The mountain peak you’ll see in Seattle is Mount Rainier. You’ll hear the locals ask “is the mountain out”?
Even though Mount Rainier is only 80 miles southeast of the city, it is quite often hidden from view by the clouds. Photo: pscleanair.org/webcam.
But never fear, you will see the mountain up close when you go to Mount Rainier National Park for great views of this 14,411 foot volcanic peak. Drive on Interstate 5 to Tacoma and pick up SR 7 to Ashford and Paradise Lodge. Many visitors prefer taking an escorted bus tour and enjoy the views. I suggest you take along a sweater or jacket. It can get cold at these elevations.
Get a new view of Mount Rainier when you drive to Crystal Mountain Resort on the Sunrise side of the National Park. Red gondola cars take 10 minutes to lift you to the summit of Crystal Mountain for amazing views of Mount Rainier just 12 miles away. Enjoy dining at Summit House, Washington's highest restaurant! Hiking trails in the summer and skiing in winter make this a wonderful place to enjoy views of the Cascade Mountains. Photo: Crystal Mountain
Other Washington State mountains to visit in the Cascade Range include: Mount St. Helens to the south and Mount Baker north near the Canadian border. You can make a day trip from Seattle to either one of these volcanic mountains.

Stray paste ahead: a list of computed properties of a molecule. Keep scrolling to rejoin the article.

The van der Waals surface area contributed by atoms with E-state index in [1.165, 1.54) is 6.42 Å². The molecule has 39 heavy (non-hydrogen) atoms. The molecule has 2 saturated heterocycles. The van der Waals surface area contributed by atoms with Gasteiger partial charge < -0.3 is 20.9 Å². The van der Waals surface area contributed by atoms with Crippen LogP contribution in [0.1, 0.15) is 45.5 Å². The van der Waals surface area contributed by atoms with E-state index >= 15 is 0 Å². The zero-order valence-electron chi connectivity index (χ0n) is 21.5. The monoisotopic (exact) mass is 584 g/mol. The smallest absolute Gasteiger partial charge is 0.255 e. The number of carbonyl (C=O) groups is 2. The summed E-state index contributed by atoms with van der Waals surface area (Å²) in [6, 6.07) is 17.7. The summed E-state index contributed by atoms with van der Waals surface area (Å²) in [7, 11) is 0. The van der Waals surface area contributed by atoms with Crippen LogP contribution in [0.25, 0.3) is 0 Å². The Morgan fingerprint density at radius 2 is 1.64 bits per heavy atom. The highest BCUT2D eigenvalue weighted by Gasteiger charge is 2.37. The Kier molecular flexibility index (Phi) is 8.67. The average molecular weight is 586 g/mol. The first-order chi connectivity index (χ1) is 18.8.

Learn more about these National Parks in my travel video: Washington State A Scenic Tour.
Get more mountains for the mile when you drive Interstate 5 north to Burlington and pick up the North Cascades Highway 20 to discover the North Cascades National Park. It’s a vast wilderness country of towering peaks with hundreds of glaciers, mountain lakes, and scenic river valleys.
You’re here, now how do you see the most of the park? I think the Visitors Center near Newhalem is the best place to start. The centers relief map, exhibits, and videos give an introduction to the area. Park Rangers can advise you on hiking trails to suite your skills. Mountain roads get you to trail heads to explore forested trails. This is Bald Eagle country, so keep a watchful eye out for these magnificent birds.
Pick up a Skagit Tour here to see how the Skagit River has been harnessed to provide hydro-electric power to the city of Seattle. For a summer cruise on Diablo Lake board the ‘Alice Ross’ to see amazing views of this alpine wilderness area. Advance reservations are required. Seattle City Light Tours
Driving east on Highway 20 the Ross and Diablo Lake Overlooks are worth a stop to see stunning view of the lakes reaching north into Canada.
One of my favorite views of the Cascades is waiting a few miles east at Washington Pass; the highest road in Washington. From the ‘Outlook’ trail get a billion dollar view of Liberty Bell Mountain and other craggy Cascade peaks. From this point drive east into the Methow Valley town of Winthrop and pick up the scenic Cascade Loop.
But if your plan takes you back to Seattle consider stopping for a meal in one of the small towns west along Highway 20. Look for overnight accommodations in Mt. Vernon and Burlington where Highway 20 meets the Interstate 5 freeway.